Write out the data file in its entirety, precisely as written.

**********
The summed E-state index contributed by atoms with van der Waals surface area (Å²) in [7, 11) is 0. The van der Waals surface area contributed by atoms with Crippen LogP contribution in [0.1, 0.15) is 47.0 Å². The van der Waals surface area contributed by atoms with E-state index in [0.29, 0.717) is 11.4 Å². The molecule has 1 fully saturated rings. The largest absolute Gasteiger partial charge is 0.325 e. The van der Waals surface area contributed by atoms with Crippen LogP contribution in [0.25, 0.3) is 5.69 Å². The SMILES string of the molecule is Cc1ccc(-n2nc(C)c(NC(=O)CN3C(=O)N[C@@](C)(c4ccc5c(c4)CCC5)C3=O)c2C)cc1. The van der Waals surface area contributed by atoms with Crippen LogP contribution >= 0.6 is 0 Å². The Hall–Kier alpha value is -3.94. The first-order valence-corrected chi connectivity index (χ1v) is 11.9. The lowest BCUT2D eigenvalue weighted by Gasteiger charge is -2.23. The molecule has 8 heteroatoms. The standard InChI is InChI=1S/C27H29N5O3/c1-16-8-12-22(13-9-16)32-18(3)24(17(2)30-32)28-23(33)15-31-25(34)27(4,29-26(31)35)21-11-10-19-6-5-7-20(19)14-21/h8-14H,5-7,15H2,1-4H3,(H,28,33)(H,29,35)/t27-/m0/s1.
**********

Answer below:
The summed E-state index contributed by atoms with van der Waals surface area (Å²) in [7, 11) is 0. The van der Waals surface area contributed by atoms with Crippen LogP contribution in [0.1, 0.15) is 47.0 Å². The van der Waals surface area contributed by atoms with E-state index in [0.29, 0.717) is 11.4 Å². The molecule has 1 fully saturated rings. The largest absolute Gasteiger partial charge is 0.325 e. The van der Waals surface area contributed by atoms with Crippen LogP contribution in [0.25, 0.3) is 5.69 Å². The SMILES string of the molecule is Cc1ccc(-n2nc(C)c(NC(=O)CN3C(=O)N[C@@](C)(c4ccc5c(c4)CCC5)C3=O)c2C)cc1. The van der Waals surface area contributed by atoms with Crippen LogP contribution >= 0.6 is 0 Å². The Hall–Kier alpha value is -3.94. The first-order valence-corrected chi connectivity index (χ1v) is 11.9. The lowest BCUT2D eigenvalue weighted by Gasteiger charge is -2.23. The molecule has 8 heteroatoms. The standard InChI is InChI=1S/C27H29N5O3/c1-16-8-12-22(13-9-16)32-18(3)24(17(2)30-32)28-23(33)15-31-25(34)27(4,29-26(31)35)21-11-10-19-6-5-7-20(19)14-21/h8-14H,5-7,15H2,1-4H3,(H,28,33)(H,29,35)/t27-/m0/s1.